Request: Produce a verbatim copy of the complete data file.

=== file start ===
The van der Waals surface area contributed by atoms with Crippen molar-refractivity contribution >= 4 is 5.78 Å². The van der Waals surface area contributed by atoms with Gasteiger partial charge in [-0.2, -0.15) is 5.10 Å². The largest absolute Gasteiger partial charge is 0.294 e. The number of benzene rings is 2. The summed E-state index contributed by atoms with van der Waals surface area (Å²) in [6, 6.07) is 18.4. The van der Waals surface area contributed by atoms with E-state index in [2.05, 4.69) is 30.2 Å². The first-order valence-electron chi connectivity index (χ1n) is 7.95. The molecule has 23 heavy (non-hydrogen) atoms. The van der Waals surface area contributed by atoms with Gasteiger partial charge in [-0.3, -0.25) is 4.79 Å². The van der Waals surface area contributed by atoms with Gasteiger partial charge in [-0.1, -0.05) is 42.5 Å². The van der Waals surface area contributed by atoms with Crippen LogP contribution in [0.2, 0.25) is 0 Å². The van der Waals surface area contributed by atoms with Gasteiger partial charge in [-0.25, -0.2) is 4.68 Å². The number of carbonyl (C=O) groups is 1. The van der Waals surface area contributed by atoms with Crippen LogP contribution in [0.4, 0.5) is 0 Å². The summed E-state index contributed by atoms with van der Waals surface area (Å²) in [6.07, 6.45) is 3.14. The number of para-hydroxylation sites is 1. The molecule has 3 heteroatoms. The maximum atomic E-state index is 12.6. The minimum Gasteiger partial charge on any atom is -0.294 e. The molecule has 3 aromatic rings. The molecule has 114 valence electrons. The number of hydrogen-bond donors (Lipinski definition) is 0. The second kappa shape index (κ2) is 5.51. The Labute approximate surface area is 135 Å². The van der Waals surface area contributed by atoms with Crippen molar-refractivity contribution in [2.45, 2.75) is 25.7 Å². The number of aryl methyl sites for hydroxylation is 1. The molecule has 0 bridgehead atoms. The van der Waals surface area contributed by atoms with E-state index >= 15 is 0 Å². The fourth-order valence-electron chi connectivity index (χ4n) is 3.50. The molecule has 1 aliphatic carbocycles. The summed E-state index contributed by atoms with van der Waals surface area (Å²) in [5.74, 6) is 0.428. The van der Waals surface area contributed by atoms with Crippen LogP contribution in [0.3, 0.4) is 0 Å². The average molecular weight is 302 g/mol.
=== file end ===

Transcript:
The van der Waals surface area contributed by atoms with Crippen molar-refractivity contribution >= 4 is 5.78 Å². The van der Waals surface area contributed by atoms with Gasteiger partial charge in [-0.2, -0.15) is 5.10 Å². The largest absolute Gasteiger partial charge is 0.294 e. The number of benzene rings is 2. The summed E-state index contributed by atoms with van der Waals surface area (Å²) in [6, 6.07) is 18.4. The van der Waals surface area contributed by atoms with E-state index in [2.05, 4.69) is 30.2 Å². The first-order valence-electron chi connectivity index (χ1n) is 7.95. The molecule has 23 heavy (non-hydrogen) atoms. The van der Waals surface area contributed by atoms with Gasteiger partial charge in [-0.3, -0.25) is 4.79 Å². The van der Waals surface area contributed by atoms with Gasteiger partial charge in [-0.1, -0.05) is 42.5 Å². The van der Waals surface area contributed by atoms with Crippen LogP contribution in [0.2, 0.25) is 0 Å². The van der Waals surface area contributed by atoms with Gasteiger partial charge in [-0.25, -0.2) is 4.68 Å². The number of carbonyl (C=O) groups is 1. The van der Waals surface area contributed by atoms with Crippen LogP contribution in [0.4, 0.5) is 0 Å². The summed E-state index contributed by atoms with van der Waals surface area (Å²) in [6.07, 6.45) is 3.14. The number of para-hydroxylation sites is 1. The molecule has 3 heteroatoms. The maximum atomic E-state index is 12.6. The minimum Gasteiger partial charge on any atom is -0.294 e. The molecule has 3 aromatic rings. The molecule has 114 valence electrons. The number of hydrogen-bond donors (Lipinski definition) is 0. The second kappa shape index (κ2) is 5.51. The Labute approximate surface area is 135 Å². The van der Waals surface area contributed by atoms with Crippen molar-refractivity contribution in [2.45, 2.75) is 25.7 Å². The number of aryl methyl sites for hydroxylation is 1. The molecule has 0 bridgehead atoms. The van der Waals surface area contributed by atoms with E-state index >= 15 is 0 Å². The fourth-order valence-electron chi connectivity index (χ4n) is 3.50. The molecule has 1 aliphatic carbocycles. The summed E-state index contributed by atoms with van der Waals surface area (Å²) in [5.74, 6) is 0.428. The van der Waals surface area contributed by atoms with Crippen LogP contribution in [0.3, 0.4) is 0 Å². The average molecular weight is 302 g/mol.